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Bringing Up Baby (1938): The Timeless Charm of a Screwball Classic

"Bringing Up Baby," a 1938 screwball comedy with Cary Grant and Katharine Hepburn, was initially a flop but later celebrated for its witty humor and role reversal
Cary Grant and Katharine Hepburn in Bringing Up Baby (1938)

Kim Newman’s review of Bringing Up Baby (1938) describes it as the quintessential screwball comedy, initially a box-office failure but later appreciated for its humor. The film, starring Cary Grant and Katharine Hepburn, challenged 1930s cinematic norms with its rapid-fire jokes and unconventional story. Hepburn’s character, initially seen as box-office poison, later regained popularity. The movie’s sophisticated humor, including a famous scene where Grant wears a négligée, is noted for its playful gender role reversals and chaotic plot, featuring a tame leopard and a series of misadventures leading to an unexpected romance. Newman highlights its lasting impact on romantic comedies.

Box-office poison it may have been, but this is the definitive screwball comedy

by Kim Newman

Once upon a time, Haward Hawks’ Bringing Up Baby was remembered as the comedy that was too funny to make money in 1938. Contemporary audiences didn’t much care for Duck Soup, the Marx Brothers’ funniest film, either. But they loved Shirley Temple, so what did they know?

In the 1930s, folks liked comedies to stop every few minutes for deadweight romance scenes or a breezy song. Woe betide the moviemaker who cheated them by delivering big stars torn between infatuation and irritation, tossing wisecracks around or crooning I Can’t Give You Anything But Love, Baby off-key to a leopard. It took a few decades for filmgoers to get hip to the joke-a-second, nothing-sacred laughterfest — witness the smart, live-action cartoons that came along in the 1950s (The Girl Can’t Help It), the 1960s (The Producers), the 1970s (What’s Up, Doc?), the 1980s (Airplane!) and beyond.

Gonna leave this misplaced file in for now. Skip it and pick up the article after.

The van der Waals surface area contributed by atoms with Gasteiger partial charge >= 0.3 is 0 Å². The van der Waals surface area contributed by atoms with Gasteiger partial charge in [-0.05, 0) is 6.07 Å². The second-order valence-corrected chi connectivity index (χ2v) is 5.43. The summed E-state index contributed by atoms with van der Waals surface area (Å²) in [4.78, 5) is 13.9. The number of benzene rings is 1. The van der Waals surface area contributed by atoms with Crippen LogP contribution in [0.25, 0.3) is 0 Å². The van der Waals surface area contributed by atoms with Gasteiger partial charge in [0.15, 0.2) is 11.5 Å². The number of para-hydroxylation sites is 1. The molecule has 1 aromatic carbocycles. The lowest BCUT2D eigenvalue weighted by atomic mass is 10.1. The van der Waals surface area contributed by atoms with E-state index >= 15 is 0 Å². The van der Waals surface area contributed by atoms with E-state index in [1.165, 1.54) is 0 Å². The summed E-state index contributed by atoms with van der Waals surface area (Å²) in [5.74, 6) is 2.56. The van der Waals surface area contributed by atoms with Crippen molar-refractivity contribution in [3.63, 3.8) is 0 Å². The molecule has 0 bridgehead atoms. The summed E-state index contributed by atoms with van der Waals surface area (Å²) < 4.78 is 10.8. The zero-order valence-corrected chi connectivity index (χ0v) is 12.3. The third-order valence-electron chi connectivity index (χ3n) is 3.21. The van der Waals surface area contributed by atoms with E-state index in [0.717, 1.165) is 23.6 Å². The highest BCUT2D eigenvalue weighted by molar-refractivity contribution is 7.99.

In 1938, Cary Grant was on his way to becoming a big enough star to weather a flop, but Katharine Hepburn suffered the indignity of being labelled “box-office poison” and never again dared to be as ferociously scatty as she was in Baby. Ironically, she re-established herself two years later with The Philadelphia Story, another screwball teaming with Grant. In that, Hepburn took the traditional role of the pursued heroine and Grant, a patsy in Baby, got to do the chasing and mouthing off. Proprieties were restored, huge audiences turned up, Academy Awards were won, a musical remake came along (High Society) and Grant and Hepburn went into career overdrive. Watch the two films back to back, however, and you’ll admit the delightful Philadelphia Story is a heck of a lot less funny than Bringing Up Baby.

Recently, Baby’s reputation has shifted again. One tiny clip has been recycled over and over in documentaries like The Celluloid Closet, skewing interpretation of the movie. The scene comes halfway through, as Dr. David Huxley (Grant), a stuffy palaeontologist, has been duped by Susan Vance (Hepburn), a wealthy wild child instantly smitten with him, into fording a shallow stream which turns out to be six-feet deep. While she dries his clothes, he is forced to wear one of her fluffy négligées. Aunt Elizabeth (May Robson), whom David is trying to persuade to give a million-dollar grant to his museum for work on a brontosaurus skeleton, turns up with “big game hunter” Major Horace Applegate (Charlie Ruggles). Elizabeth asks David why he is dressed like that. He jumps up and shouts, “Because I just went gay all of a sudden!” It’s plain from the line reading that Grant is using ‘gay’ in the sense of ‘maniacally lively’ not homosexual, but the négligées looks suggestive when the clip’s seen out of context.